Just like any other Moog synth (with the exception of the Werkstatt), with the Mother-32 you can expect the usual high-quality build with the sturdy large knobs and wooden side panels. It has 20 push buttons which are made of rubber and have a very smooth touch. The synth has a single 1/4” output that can work as a headphone out or a line level signal for connecting to speakers or recording. It runs on a +12V DC adapter (included) and has a very low power consumption at 2.8W. You also get a pack of five 6-inch patch cables—to get you started with some modular patching right out of the box—and a calibration tool to make any adjustments to the tuning of the VCOs, if required.
Probably the more exciting and talked about aspect of this synth is the fact that with the Mother-32, Moog has finally stepped into the Eurorack ecosystem. In fact, the Mother-32 can be easily removed from its housing and placed into a Eurorack case taking up 60 HP and drawing a maximum current of 230mA. Moog is selling a 2 tier (49 USD) and a 3 tier (69 USD) rack kit to let you stack up to 3 of these synths together to give you more sonic possibilities, but they are also selling an empty 60 HP Eurorack case (88 USD) if you want to use your own third-party modules. Though the case does not come with a power module.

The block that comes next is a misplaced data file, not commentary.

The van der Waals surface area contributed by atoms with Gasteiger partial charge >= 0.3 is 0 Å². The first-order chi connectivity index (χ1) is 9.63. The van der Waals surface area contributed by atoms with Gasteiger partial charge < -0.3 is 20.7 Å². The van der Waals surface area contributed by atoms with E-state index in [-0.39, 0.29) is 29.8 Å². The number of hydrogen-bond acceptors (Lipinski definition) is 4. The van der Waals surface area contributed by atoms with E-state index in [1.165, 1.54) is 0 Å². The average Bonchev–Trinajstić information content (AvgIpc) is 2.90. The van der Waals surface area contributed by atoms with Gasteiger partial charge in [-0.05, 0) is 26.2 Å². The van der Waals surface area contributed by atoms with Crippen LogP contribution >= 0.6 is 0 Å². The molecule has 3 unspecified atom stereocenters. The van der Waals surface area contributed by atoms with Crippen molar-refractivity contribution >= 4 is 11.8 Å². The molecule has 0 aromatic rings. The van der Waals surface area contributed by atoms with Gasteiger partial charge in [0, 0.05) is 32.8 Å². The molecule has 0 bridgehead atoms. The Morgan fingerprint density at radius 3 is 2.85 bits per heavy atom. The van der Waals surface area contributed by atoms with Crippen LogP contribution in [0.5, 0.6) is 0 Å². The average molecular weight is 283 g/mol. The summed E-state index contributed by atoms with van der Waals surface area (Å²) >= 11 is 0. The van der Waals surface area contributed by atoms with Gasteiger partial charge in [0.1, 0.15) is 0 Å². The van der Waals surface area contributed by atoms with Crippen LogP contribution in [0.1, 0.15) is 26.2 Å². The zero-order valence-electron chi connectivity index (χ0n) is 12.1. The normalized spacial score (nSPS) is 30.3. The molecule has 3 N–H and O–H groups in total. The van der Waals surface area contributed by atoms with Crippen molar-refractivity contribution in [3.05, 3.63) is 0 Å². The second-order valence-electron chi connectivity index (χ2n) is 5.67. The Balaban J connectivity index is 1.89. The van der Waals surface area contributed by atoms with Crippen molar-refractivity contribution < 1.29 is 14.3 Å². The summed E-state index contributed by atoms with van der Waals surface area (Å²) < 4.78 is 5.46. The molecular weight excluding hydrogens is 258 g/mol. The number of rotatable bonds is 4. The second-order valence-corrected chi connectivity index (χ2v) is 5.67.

Lets talk about the synth architecture. Here is what you get: